HRV and recovery

HRV Health’s primary focus is general health. That said, we have an increasing number of users who are athletes, and obtain valuable information for their training from the HRV data. 

Athletes place stress on their bodies, and it is this stress, if properly directed that makes them fitter and stronger.

An important component of training is recovery. If your body is not properly recovered from the previous workout(s), you could be doing more damage than good.

This is well explained in Dr Andrew Huberman’s podcast on Science of Muscle Growth, Increasing Strength & Muscular Recovery:

Skip to minute 01:26:33 for the section on recovery.

Dr Huberman talks about using HRV, grip strength, and the carbon dioxide tolerance. The test is to slowly breathe in through the nose and out through the mouth four times. Then, breathe in completely to full capacity, and using a stop watch breathe out as slowly as possible, measuring how long it takes to release all the air. The longer you take, the better recovered you are. Between 30 and 60 seconds is good. Below 30 seconds indicates incomplete recovery. We have added a column on the HRV & BP page of the HRV Health platform that will allow you to record your CO2 tolerance from day to day.

Then there is HRV. HRV takes the guesswork out of knowing whether you are ready for the next hard session. How does it do this?

HRV measures stress, and the accumulation of stress leads to a downward trend in the HRV figures. Over training is a syndrome, and like any other illness this shows up in a downward trend in the RMSSD figures and depressed HRV numbers. An unusually low resting heart rate (RHR) is another symptom of overtraining.

Cyclists gd3628d7b9 1280Joel Jamison, a leading expert on the subject of use of HRV for athletes has an excellent article on the subject: The Ultimate Primer on HRV and Heart Rate

In the article he explains the science, and why wearables don’t work. As he points out: the single reading at the same time each day provides a consistent basis for comparison. This point can’t be over-emphasised. Good science requires the removal of extraneous variables, and that’s what the consistency of readings does. 

The point that he does not make, which is also important, is that wrist borne devices use photoplethysmography (PPG) which uses light and the pulse rather than the electrical signals that generate the heart beat (ECG). Using PPG is very much like measuring a storm by looking at the size of the waves on the shore. Sure, it gives you a pretty good idea, but it’s nowhere near as accurate as having measuring devices in the middle of the storm.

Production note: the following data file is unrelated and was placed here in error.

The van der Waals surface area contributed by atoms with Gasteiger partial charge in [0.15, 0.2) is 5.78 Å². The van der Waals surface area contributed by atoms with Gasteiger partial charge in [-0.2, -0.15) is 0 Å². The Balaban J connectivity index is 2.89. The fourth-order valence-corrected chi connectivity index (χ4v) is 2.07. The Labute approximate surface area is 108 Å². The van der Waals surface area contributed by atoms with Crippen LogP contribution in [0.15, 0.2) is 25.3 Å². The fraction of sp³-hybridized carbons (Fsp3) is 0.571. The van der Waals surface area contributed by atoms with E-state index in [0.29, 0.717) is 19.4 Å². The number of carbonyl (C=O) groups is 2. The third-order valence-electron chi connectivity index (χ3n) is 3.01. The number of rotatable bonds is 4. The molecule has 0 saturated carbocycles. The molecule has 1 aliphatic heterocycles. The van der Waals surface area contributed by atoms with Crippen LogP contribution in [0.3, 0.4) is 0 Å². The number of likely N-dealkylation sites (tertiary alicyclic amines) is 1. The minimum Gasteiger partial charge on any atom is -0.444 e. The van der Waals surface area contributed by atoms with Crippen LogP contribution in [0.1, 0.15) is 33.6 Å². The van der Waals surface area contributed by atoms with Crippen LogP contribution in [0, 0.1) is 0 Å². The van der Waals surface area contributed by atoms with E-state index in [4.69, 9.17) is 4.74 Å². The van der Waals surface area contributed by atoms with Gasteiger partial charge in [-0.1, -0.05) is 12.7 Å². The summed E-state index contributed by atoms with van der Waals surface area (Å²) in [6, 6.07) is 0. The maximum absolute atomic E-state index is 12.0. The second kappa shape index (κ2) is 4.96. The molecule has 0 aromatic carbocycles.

Using HRV to guide good recovery requires that you establish a baseline, and that you take the readings every day. Once you have the baseline, a sizeable decline in your RMSSD
is an indication that you are not ready for another stressful session, yet. An ongoing decline is a signal of possible overtraining[1]Heart Rate Variability & Overtraining. Really not good.

So how do you use the HRV readings to determine how hard to train, and what guidance does HRV Health provide in this area. The answer is: we have not yet developed algorithms for this purpose yet. 

This is an area that interests us. If you want us to prioritise the development of the algorithms, please let us know on the HRV Health support page. Please make sure that you are logged in before making a request.

We will update this article as we come to grips with this fascinating topic.


HRV Health has introduced a new feature for users, providing them with advisories on their recovery status with suggestions that will help users to optimise their training.

Read more:

The Ultimate Primer on HRV and Heart Rate

How to use Heart Rate Variability (HRV) to optimise your training and recovery

How does your HRV vary throughout the day, and why does it matter what time of day you take an HRV reading?

5 Simple Strategies to Boost your HRV